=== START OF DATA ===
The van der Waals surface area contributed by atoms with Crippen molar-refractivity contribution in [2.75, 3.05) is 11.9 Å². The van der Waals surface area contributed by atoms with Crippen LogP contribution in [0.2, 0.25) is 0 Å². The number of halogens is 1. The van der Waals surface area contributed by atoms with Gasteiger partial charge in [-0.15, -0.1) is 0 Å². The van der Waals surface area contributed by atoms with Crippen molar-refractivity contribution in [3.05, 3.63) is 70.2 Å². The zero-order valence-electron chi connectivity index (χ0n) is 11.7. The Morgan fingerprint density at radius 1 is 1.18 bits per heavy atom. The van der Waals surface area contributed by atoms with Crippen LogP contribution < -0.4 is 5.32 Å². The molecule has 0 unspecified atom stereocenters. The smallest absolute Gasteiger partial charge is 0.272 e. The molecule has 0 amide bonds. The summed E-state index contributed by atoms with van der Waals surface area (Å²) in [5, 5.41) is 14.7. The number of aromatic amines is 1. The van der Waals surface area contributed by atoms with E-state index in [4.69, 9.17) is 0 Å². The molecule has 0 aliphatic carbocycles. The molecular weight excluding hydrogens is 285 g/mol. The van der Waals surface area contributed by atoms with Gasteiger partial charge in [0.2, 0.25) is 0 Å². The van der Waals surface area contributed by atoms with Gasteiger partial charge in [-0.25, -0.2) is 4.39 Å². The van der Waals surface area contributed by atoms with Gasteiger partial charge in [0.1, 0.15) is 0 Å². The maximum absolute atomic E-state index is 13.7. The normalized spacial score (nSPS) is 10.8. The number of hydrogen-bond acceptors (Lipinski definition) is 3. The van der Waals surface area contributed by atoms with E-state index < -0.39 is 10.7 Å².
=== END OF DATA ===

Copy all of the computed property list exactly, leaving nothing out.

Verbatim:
The van der Waals surface area contributed by atoms with Crippen molar-refractivity contribution in [2.75, 3.05) is 11.9 Å². The van der Waals surface area contributed by atoms with Crippen LogP contribution in [0.2, 0.25) is 0 Å². The number of halogens is 1. The van der Waals surface area contributed by atoms with Gasteiger partial charge in [-0.15, -0.1) is 0 Å². The van der Waals surface area contributed by atoms with Crippen molar-refractivity contribution in [3.05, 3.63) is 70.2 Å². The zero-order valence-electron chi connectivity index (χ0n) is 11.7. The Morgan fingerprint density at radius 1 is 1.18 bits per heavy atom. The van der Waals surface area contributed by atoms with Crippen LogP contribution < -0.4 is 5.32 Å². The molecule has 0 unspecified atom stereocenters. The smallest absolute Gasteiger partial charge is 0.272 e. The molecule has 0 amide bonds. The summed E-state index contributed by atoms with van der Waals surface area (Å²) in [5, 5.41) is 14.7. The number of aromatic amines is 1. The van der Waals surface area contributed by atoms with E-state index in [4.69, 9.17) is 0 Å². The molecule has 0 aliphatic carbocycles. The molecular weight excluding hydrogens is 285 g/mol. The van der Waals surface area contributed by atoms with Gasteiger partial charge in [0.2, 0.25) is 0 Å². The van der Waals surface area contributed by atoms with Gasteiger partial charge in [-0.25, -0.2) is 4.39 Å². The van der Waals surface area contributed by atoms with Gasteiger partial charge in [0.1, 0.15) is 0 Å². The maximum absolute atomic E-state index is 13.7. The normalized spacial score (nSPS) is 10.8. The number of hydrogen-bond acceptors (Lipinski definition) is 3. The van der Waals surface area contributed by atoms with E-state index < -0.39 is 10.7 Å².